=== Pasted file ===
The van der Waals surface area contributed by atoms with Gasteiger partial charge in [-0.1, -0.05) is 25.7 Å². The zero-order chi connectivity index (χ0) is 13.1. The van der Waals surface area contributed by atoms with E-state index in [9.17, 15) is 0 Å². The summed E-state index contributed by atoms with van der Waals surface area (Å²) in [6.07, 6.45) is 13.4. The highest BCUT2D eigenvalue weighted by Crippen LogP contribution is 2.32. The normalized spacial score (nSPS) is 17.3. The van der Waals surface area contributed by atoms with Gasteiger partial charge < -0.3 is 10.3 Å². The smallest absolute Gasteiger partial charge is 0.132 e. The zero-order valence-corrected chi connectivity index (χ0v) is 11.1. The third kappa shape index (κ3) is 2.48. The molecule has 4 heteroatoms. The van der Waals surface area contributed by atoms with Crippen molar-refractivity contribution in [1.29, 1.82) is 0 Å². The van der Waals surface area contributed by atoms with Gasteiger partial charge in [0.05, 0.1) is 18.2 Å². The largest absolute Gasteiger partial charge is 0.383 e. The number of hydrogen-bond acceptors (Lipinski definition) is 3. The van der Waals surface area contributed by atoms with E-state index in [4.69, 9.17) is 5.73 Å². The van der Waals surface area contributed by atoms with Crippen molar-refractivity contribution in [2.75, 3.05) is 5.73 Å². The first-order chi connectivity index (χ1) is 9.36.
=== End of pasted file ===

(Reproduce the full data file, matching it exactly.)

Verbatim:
The van der Waals surface area contributed by atoms with Gasteiger partial charge in [-0.1, -0.05) is 25.7 Å². The zero-order chi connectivity index (χ0) is 13.1. The van der Waals surface area contributed by atoms with E-state index in [9.17, 15) is 0 Å². The summed E-state index contributed by atoms with van der Waals surface area (Å²) in [6.07, 6.45) is 13.4. The highest BCUT2D eigenvalue weighted by Crippen LogP contribution is 2.32. The normalized spacial score (nSPS) is 17.3. The van der Waals surface area contributed by atoms with Gasteiger partial charge < -0.3 is 10.3 Å². The smallest absolute Gasteiger partial charge is 0.132 e. The zero-order valence-corrected chi connectivity index (χ0v) is 11.1. The third kappa shape index (κ3) is 2.48. The molecule has 4 heteroatoms. The van der Waals surface area contributed by atoms with Crippen molar-refractivity contribution in [1.29, 1.82) is 0 Å². The van der Waals surface area contributed by atoms with Gasteiger partial charge in [0.05, 0.1) is 18.2 Å². The largest absolute Gasteiger partial charge is 0.383 e. The number of hydrogen-bond acceptors (Lipinski definition) is 3. The van der Waals surface area contributed by atoms with E-state index in [4.69, 9.17) is 5.73 Å². The van der Waals surface area contributed by atoms with Crippen molar-refractivity contribution in [2.75, 3.05) is 5.73 Å². The first-order chi connectivity index (χ1) is 9.36.